Götz Dieter Plage

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Götz Dieter Plage (born May 14, 1936 in Beelitz ; † April 3, 1993 in Sumatra ) was a German nature filmmaker who enjoyed a high national and international reputation.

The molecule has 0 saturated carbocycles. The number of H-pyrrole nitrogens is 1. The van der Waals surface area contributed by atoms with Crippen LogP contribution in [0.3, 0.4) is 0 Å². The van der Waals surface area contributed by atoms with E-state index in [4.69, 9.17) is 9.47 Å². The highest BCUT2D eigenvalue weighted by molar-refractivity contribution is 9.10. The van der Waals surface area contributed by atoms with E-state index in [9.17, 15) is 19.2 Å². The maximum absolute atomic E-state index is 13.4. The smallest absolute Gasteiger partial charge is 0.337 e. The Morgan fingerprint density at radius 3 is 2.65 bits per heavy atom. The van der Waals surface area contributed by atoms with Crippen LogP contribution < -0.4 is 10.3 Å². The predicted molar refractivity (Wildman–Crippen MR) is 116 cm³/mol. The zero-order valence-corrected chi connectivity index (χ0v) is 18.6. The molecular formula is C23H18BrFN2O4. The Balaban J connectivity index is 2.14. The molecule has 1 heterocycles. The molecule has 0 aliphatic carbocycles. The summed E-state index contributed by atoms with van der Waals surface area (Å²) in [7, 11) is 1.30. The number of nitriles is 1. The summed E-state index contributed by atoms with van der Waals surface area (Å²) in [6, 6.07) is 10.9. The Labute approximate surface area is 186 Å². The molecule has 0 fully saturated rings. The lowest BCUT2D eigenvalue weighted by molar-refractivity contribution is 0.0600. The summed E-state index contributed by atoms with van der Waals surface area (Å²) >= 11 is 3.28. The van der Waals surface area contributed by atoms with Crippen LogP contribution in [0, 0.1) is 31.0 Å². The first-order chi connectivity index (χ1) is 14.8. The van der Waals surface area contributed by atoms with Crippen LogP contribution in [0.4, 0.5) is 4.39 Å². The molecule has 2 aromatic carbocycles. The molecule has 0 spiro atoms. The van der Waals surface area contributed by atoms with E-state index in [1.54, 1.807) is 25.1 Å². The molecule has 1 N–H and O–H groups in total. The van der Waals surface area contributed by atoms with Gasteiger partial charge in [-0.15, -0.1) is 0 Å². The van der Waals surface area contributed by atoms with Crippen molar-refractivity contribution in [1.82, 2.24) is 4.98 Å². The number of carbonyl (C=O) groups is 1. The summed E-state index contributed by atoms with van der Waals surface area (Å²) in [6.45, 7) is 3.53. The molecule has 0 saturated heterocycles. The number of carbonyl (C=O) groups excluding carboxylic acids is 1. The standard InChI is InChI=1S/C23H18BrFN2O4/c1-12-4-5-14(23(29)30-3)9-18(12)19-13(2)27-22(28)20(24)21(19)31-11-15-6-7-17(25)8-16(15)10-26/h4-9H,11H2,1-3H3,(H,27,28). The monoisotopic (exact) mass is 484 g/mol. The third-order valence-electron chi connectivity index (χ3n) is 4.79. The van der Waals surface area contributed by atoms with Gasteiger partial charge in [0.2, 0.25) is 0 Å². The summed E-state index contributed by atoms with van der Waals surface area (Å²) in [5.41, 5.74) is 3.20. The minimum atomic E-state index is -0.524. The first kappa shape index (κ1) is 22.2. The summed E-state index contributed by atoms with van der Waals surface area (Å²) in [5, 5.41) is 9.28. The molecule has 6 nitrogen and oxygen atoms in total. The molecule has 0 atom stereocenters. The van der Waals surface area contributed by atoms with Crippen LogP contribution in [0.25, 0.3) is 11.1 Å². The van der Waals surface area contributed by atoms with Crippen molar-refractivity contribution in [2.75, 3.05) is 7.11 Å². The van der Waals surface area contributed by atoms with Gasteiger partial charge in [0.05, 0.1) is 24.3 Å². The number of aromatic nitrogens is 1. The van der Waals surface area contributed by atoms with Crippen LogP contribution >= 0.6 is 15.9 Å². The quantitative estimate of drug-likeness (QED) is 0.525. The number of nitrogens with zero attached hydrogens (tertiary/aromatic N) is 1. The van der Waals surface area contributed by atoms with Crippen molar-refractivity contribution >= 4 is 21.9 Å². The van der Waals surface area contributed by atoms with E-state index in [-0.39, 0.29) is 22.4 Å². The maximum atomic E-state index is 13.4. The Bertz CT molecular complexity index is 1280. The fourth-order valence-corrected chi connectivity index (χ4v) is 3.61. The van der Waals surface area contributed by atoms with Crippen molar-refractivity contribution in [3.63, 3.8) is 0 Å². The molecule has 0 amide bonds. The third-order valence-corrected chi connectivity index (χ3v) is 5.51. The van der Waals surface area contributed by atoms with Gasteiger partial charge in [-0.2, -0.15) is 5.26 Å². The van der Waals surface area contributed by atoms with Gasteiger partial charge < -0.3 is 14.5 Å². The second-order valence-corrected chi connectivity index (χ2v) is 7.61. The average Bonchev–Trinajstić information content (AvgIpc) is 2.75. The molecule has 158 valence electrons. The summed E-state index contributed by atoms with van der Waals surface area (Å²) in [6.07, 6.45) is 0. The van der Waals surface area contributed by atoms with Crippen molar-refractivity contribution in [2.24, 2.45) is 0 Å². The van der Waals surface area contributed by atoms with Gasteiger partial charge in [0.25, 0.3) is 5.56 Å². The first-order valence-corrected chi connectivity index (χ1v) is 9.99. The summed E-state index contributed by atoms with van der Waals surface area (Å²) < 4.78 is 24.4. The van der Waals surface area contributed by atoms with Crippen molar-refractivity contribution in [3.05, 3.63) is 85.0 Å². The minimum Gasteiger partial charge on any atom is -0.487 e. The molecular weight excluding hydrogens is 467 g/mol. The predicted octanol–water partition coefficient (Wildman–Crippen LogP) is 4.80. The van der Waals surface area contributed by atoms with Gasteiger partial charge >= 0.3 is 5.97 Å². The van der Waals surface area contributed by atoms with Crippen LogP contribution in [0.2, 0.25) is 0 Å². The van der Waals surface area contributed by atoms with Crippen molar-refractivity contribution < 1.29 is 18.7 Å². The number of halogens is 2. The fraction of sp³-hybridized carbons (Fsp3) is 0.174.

Plage gained international fame in 1972 when he and his colleagues Iain Douglas-Hamilton and Lee Lyon filmed a wild elephant in Manyara , Tanzania , and barely escaped when the elephant tried to run over them. In the following years he worked for well-known animal filmmakers such as Bernhard Grzimek , Heinz Sielmann and Alan Root . His recordings were mostly made under life-threatening circumstances, such as a film from the Congo, where he filmed gorilla babies in the area of ​​the Virunga volcanoes and was attacked by an angry gorilla man. Many of Plage's documentaries have been shown on the TV series Abenteuer Wildnis ( ARD ), Survival ( ITV Network ) and Built For The Kill ( National Geographic Channel ) and are award-winning. For almost 20 years, especially for Survival Anglia, he shot successful animal documentaries such as Gorilla (1974), Among the Elephants (1975), Orangutan Orphans of the Forest (1976), The Leopard That Changed Its Spots (1979) and Cold on the Equator ( 1988). His last completed film was The Secret World of Bats , which premiered in the US in 1992. In April 1993 an experiment over the canopy of leaves in Indonesia cost him his life. With a miniature airship prototype he flew over the jungle of Sumatra and wanted to film animals. While trying to recover a camera that was caught in the branches, he fell out of the airship and had a fatal accident. This tragic event is a central theme of the 2004 documentary The White Diamond by Werner Herzog , which Herzog filmed with Graham Dorrington in Guyana .

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